Unfinished Business: The Cultural Commodity and its Labour Process
In what follows I am going to argue that the rise of the creative industries has in general been understood too narrowly. This narrow understanding has had implications for the way that a politics of management and labour in the creative industries has been framed and contained, and it has held back an analysis of class struggle in the creative industries. To elaborate an understanding of labour in the creative industries I am going to revisit some insights related to the development of British cultural studies, and try to link these insights to what Stuart Hall calls the conditions of possibility for the creative industries today (1973/1980). These conditions of possibility require a different conception of labour, infusing the circuits of production in what Italian post-workerist theorists call the social factory. Such an elaboration of the work of culture allows us to reframe the questions of labour struggle and management control in the creative industries. The method of this article will of necessity be somewhat speculative and its scope broad, but where possible I will try to give examples of what I mean in order to focus on the possibilities for developing a politics of labour under the expanded conditions considered here.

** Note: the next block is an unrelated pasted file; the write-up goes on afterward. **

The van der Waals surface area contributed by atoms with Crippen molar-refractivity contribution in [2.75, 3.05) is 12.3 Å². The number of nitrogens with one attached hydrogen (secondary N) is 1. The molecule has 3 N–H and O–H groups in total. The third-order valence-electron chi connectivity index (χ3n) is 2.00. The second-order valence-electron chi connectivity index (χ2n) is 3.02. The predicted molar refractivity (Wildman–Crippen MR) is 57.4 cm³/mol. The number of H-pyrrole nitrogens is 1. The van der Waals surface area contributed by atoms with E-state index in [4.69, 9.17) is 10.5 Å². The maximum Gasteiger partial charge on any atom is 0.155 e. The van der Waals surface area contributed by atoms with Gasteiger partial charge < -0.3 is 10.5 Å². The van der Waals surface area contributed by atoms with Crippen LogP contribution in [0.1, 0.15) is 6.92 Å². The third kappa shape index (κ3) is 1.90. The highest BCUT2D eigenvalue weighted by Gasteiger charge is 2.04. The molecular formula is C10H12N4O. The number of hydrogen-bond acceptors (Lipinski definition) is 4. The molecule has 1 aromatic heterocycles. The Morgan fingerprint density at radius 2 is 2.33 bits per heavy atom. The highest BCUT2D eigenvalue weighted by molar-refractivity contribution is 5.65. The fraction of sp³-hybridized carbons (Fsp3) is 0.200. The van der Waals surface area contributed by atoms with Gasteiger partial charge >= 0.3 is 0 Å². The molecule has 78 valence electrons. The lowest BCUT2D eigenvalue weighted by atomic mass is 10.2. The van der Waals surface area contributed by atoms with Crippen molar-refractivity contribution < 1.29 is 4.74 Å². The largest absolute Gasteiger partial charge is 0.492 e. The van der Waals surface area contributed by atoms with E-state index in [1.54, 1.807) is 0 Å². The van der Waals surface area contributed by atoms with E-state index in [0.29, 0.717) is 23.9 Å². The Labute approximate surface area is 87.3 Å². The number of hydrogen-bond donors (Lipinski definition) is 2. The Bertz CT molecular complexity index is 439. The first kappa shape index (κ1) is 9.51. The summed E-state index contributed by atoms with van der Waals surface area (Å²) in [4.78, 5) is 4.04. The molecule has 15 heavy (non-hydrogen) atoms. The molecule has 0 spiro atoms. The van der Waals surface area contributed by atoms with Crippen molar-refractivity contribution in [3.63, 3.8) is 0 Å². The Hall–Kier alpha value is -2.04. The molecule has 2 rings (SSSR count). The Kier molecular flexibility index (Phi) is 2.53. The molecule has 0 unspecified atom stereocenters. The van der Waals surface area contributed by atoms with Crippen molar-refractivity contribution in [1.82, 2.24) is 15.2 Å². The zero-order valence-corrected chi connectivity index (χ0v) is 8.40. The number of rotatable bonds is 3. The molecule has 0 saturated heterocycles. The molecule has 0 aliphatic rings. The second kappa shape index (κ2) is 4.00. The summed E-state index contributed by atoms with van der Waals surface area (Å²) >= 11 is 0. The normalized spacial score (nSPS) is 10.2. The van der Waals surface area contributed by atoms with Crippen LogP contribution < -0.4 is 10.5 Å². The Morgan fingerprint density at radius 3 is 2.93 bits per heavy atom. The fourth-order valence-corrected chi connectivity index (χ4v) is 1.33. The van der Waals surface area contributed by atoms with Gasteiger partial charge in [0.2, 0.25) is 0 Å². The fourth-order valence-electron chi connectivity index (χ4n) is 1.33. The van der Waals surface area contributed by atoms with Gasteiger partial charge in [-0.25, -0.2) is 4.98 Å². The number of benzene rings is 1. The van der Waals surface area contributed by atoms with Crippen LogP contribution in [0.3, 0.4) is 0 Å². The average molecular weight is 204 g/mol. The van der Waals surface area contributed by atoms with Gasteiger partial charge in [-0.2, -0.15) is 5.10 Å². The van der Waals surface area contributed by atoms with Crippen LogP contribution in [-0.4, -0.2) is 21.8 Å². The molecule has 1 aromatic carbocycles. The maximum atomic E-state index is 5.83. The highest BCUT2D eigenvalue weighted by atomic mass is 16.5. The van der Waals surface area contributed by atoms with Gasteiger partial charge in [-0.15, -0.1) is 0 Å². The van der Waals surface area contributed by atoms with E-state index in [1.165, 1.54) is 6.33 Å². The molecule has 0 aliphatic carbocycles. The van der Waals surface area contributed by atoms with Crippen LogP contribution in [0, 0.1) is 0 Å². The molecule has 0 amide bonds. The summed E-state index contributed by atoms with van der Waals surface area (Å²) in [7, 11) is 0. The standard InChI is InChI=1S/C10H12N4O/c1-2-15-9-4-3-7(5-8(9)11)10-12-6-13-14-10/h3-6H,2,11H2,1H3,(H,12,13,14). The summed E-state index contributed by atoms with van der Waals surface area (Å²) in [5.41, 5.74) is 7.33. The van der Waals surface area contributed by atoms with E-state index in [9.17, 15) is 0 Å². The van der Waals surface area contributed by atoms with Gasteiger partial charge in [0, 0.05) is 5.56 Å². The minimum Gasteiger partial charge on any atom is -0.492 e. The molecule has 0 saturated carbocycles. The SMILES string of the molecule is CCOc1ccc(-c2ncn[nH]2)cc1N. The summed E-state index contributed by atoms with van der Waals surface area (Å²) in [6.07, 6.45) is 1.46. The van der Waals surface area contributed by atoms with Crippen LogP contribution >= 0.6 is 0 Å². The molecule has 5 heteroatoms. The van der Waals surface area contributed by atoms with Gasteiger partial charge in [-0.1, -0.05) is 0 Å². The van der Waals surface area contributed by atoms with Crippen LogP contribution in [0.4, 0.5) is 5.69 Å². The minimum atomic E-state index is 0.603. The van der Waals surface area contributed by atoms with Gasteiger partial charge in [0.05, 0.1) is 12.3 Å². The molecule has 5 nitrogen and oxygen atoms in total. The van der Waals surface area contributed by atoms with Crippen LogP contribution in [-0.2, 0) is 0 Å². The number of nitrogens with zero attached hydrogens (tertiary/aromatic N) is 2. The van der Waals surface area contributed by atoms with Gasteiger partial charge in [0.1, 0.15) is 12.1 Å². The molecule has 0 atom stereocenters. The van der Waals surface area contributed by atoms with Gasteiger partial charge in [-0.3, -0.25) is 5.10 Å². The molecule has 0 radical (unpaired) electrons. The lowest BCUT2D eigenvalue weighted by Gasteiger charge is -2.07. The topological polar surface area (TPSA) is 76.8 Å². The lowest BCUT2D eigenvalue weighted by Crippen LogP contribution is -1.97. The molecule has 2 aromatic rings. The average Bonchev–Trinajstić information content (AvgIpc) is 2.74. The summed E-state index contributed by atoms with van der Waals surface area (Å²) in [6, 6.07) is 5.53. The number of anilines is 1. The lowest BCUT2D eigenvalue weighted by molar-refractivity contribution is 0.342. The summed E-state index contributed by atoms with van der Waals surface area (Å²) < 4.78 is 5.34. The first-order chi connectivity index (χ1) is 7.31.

Arts Management | Strategic Management Policy
Strategy and Organisation
Taylor and Francis
Unfinished Business: The Cultural Commodity and its Labour Process. (2010). Cultural Studies. 24, (3), 431-444. Research Collection Lee Kong Chian School Of Business.
Available at: http://ink.library.smu.edu.sg/lkcsb_research/3429